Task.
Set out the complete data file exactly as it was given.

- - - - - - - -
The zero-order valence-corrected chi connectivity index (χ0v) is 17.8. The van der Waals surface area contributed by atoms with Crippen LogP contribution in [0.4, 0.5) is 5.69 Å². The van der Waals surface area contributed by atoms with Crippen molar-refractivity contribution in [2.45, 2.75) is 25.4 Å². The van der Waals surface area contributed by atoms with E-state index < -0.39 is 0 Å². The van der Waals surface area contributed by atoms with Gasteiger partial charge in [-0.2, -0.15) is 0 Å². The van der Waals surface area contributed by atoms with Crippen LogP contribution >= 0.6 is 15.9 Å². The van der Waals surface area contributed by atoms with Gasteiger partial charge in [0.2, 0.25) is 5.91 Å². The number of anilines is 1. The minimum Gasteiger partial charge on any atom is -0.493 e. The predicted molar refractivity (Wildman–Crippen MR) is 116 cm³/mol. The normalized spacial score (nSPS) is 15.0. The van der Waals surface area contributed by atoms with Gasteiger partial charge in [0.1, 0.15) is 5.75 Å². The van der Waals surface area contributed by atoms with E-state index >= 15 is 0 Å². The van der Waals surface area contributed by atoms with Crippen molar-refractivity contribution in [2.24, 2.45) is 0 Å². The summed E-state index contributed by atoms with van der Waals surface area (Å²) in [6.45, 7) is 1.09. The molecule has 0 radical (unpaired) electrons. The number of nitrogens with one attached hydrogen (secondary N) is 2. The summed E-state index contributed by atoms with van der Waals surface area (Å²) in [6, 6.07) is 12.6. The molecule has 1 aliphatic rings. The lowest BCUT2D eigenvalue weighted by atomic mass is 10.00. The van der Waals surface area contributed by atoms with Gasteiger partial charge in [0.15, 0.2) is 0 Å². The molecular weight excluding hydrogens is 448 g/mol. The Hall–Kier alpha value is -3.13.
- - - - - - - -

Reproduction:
The zero-order valence-corrected chi connectivity index (χ0v) is 17.8. The van der Waals surface area contributed by atoms with Crippen LogP contribution in [0.4, 0.5) is 5.69 Å². The van der Waals surface area contributed by atoms with Crippen molar-refractivity contribution in [2.45, 2.75) is 25.4 Å². The van der Waals surface area contributed by atoms with E-state index < -0.39 is 0 Å². The van der Waals surface area contributed by atoms with Gasteiger partial charge in [-0.2, -0.15) is 0 Å². The van der Waals surface area contributed by atoms with Crippen LogP contribution >= 0.6 is 15.9 Å². The van der Waals surface area contributed by atoms with Gasteiger partial charge in [0.2, 0.25) is 5.91 Å². The number of anilines is 1. The minimum Gasteiger partial charge on any atom is -0.493 e. The predicted molar refractivity (Wildman–Crippen MR) is 116 cm³/mol. The normalized spacial score (nSPS) is 15.0. The van der Waals surface area contributed by atoms with Gasteiger partial charge in [0.1, 0.15) is 5.75 Å². The van der Waals surface area contributed by atoms with E-state index >= 15 is 0 Å². The van der Waals surface area contributed by atoms with Crippen molar-refractivity contribution in [2.24, 2.45) is 0 Å². The summed E-state index contributed by atoms with van der Waals surface area (Å²) in [6.45, 7) is 1.09. The molecule has 0 radical (unpaired) electrons. The number of nitrogens with one attached hydrogen (secondary N) is 2. The summed E-state index contributed by atoms with van der Waals surface area (Å²) in [6, 6.07) is 12.6. The molecule has 1 aliphatic rings. The lowest BCUT2D eigenvalue weighted by atomic mass is 10.00. The van der Waals surface area contributed by atoms with Gasteiger partial charge in [0.15, 0.2) is 0 Å². The molecular weight excluding hydrogens is 448 g/mol. The Hall–Kier alpha value is -3.13.